RE: parsing, was .NET Compiler for Interactive Fiction

Quinn Tyler Jackson <>
20 Apr 2003 17:58:07 -0400

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RE: parsing, was .NET Compiler for Interactive Fiction (Quinn Tyler Jackson) (2003-04-20)
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From: Quinn Tyler Jackson <>
Newsgroups: comp.compilers
Date: 20 Apr 2003 17:58:07 -0400
Organization: Compilers Central
Keywords: parse
Posted-Date: 20 Apr 2003 17:58:07 EDT
In-reply-to: 03-04-058

Chris F. Clark said:

> Here is my list of some of the more interesting things that I have
> seen in "recent" years (in no particular order). These
> ideas have all made it into at least one tool which is actively
> maintained (and most of them mhave been used in more than
> one tool, so you can compare implementation choices).
> - predicated grammars
> - adaptive grammars
> - grammar inheritance
> - practical ELR parsing
> - Tomita (GLR) parsing
> - practical k-lookahead parsing--esp LL(infinity) parsing
> - state splitting LR parsing
> - tunnel automata
> - non-greedy regular expressions
> - customizable AST generation from grammars
> - the visitor pattern
> - tree walker generators
> - bottom up rewrite generators
> - non-canonical LR parsing

To that list I would add self-modifying automata, per Neto et al. of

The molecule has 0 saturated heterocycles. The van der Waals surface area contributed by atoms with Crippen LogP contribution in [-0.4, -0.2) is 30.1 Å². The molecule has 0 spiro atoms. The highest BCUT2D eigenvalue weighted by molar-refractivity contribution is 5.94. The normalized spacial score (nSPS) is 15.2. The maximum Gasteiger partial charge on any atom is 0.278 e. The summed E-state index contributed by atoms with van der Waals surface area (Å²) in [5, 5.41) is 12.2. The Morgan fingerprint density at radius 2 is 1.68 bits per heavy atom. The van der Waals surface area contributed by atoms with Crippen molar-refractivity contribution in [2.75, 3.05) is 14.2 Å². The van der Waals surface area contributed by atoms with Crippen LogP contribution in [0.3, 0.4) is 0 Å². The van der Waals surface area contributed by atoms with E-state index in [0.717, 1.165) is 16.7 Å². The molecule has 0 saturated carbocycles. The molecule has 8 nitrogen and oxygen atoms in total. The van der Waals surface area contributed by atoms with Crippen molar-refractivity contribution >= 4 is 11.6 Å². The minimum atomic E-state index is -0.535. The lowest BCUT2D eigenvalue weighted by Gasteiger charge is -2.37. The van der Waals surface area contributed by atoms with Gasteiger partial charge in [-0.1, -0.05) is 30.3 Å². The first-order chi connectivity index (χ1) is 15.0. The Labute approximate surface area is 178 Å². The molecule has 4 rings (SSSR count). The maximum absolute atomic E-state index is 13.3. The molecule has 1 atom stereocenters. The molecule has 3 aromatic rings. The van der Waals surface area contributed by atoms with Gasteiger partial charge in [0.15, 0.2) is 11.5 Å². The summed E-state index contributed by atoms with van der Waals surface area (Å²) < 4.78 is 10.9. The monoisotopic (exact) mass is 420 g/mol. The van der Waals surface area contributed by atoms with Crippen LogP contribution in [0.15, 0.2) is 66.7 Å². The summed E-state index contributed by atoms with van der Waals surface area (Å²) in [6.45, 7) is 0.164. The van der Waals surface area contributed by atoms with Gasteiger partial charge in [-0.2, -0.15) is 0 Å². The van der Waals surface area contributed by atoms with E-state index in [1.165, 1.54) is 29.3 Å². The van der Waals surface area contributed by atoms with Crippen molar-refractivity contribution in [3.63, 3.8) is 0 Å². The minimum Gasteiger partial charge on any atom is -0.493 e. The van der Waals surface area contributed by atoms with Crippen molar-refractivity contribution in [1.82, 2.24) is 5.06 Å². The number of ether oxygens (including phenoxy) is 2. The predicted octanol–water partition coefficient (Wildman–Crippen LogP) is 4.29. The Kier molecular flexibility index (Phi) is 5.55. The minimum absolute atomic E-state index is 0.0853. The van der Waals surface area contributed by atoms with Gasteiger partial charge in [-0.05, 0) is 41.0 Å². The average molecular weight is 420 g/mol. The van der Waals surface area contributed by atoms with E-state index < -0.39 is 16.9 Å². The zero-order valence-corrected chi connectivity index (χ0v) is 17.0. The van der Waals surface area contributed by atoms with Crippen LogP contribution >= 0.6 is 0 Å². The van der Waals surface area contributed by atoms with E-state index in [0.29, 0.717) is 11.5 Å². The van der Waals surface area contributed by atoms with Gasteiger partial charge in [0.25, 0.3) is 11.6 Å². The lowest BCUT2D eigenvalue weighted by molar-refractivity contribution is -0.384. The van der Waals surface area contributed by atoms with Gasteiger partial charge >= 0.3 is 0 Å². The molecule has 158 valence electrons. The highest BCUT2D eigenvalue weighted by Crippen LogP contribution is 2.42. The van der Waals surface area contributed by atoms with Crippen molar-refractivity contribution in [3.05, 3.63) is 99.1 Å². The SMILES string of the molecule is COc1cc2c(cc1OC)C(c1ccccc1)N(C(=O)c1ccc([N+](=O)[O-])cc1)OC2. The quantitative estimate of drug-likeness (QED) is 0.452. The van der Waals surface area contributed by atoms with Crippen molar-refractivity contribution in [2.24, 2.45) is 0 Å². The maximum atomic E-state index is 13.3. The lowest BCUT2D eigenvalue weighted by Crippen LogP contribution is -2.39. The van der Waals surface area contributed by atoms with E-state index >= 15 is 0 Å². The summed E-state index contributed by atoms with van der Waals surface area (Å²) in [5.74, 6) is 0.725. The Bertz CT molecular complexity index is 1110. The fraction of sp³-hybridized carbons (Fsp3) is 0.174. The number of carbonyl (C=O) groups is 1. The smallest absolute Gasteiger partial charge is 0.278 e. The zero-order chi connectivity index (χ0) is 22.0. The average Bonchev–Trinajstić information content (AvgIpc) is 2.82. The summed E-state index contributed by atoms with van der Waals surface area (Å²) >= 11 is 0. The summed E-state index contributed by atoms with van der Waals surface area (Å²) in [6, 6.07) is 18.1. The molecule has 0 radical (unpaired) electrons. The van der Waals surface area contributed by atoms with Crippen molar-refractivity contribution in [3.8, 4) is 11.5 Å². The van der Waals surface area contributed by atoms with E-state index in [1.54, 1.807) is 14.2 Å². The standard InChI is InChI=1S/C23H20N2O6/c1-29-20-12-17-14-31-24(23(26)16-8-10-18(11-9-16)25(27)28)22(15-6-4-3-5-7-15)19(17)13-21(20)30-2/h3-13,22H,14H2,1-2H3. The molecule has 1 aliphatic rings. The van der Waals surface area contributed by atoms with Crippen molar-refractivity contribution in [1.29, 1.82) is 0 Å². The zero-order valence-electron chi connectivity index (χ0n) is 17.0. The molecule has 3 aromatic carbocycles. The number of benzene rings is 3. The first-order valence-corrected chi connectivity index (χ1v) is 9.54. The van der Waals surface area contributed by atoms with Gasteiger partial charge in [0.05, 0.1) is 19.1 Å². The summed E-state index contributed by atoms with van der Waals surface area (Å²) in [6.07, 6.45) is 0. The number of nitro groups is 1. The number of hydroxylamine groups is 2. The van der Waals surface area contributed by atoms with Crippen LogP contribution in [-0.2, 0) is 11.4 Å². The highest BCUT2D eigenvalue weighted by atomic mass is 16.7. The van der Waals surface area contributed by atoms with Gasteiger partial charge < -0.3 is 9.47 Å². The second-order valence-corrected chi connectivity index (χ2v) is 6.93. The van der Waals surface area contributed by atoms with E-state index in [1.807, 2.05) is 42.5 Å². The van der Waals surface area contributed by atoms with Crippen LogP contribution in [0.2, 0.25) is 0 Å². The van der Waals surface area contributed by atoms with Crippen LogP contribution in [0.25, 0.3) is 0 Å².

the LTA team at University of Sao Paolo:

I'd also add something that I've focused quite a bit on with Meta-S,
grammar profiling. I don't know if there are any other commercial
grammar systems that allow for detailed profiles of parse (for
instance, number of ticks/hit and miss, on a production level).

Of the things mentioned in your list above, Meta-S includes the

      LL(k) where k>0

Something not on the list, but which Meta-S can also do, is stream
manipulation -- that is, feeding modified versions of the stream into
predicates -- something you and I have discussed privately.

There is also a form of inheritance, but it is used in a way that has
nothing to do with grammar re-use. It is used as a form of

Finally, there is something that is a real bear: adequate grammar
compile-time detection of errors in TP grammars. I'm still working on
decomposing $-grammars into their composite type > 1 sub-grammars, and
doing 2b+ error detection on the sub-grammars. (As per my latest
paper's later theorems.) This is a direction I hope will show some

Then there is the biggest unsolved problem of modern grammar theory:
getting people to take the plunge into a new tool that doesn't work
like lex and yacc! ;-) Seriously, this particular problem may be
undecidable! It takes a long time to prove things formally, and then a
long time for the proofs to float about ... and parser users -- the
hardcore ones -- demand absolute proofs. A very hard sell.

Quinn Tyler Jackson

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